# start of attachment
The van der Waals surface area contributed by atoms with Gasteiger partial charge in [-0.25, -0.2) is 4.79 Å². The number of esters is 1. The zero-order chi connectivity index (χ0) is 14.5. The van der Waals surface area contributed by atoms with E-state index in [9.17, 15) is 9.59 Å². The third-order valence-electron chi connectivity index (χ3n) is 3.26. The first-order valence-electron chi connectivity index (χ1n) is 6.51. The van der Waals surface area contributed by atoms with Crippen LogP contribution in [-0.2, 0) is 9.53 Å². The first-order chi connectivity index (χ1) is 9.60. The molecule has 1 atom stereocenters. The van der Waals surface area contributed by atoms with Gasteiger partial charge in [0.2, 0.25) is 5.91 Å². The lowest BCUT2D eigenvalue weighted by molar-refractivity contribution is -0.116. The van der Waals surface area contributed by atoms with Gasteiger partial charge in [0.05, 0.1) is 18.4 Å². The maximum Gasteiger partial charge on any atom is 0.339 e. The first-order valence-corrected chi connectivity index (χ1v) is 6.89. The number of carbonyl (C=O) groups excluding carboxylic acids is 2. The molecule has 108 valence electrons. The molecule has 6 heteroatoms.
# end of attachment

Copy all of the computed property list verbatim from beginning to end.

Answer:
The van der Waals surface area contributed by atoms with Gasteiger partial charge in [-0.25, -0.2) is 4.79 Å². The number of esters is 1. The zero-order chi connectivity index (χ0) is 14.5. The van der Waals surface area contributed by atoms with E-state index in [9.17, 15) is 9.59 Å². The third-order valence-electron chi connectivity index (χ3n) is 3.26. The first-order valence-electron chi connectivity index (χ1n) is 6.51. The van der Waals surface area contributed by atoms with Crippen LogP contribution in [-0.2, 0) is 9.53 Å². The first-order chi connectivity index (χ1) is 9.60. The molecule has 1 atom stereocenters. The van der Waals surface area contributed by atoms with Gasteiger partial charge in [0.2, 0.25) is 5.91 Å². The lowest BCUT2D eigenvalue weighted by molar-refractivity contribution is -0.116. The van der Waals surface area contributed by atoms with Gasteiger partial charge in [0.05, 0.1) is 18.4 Å². The maximum Gasteiger partial charge on any atom is 0.339 e. The first-order valence-corrected chi connectivity index (χ1v) is 6.89. The number of carbonyl (C=O) groups excluding carboxylic acids is 2. The molecule has 108 valence electrons. The molecule has 6 heteroatoms.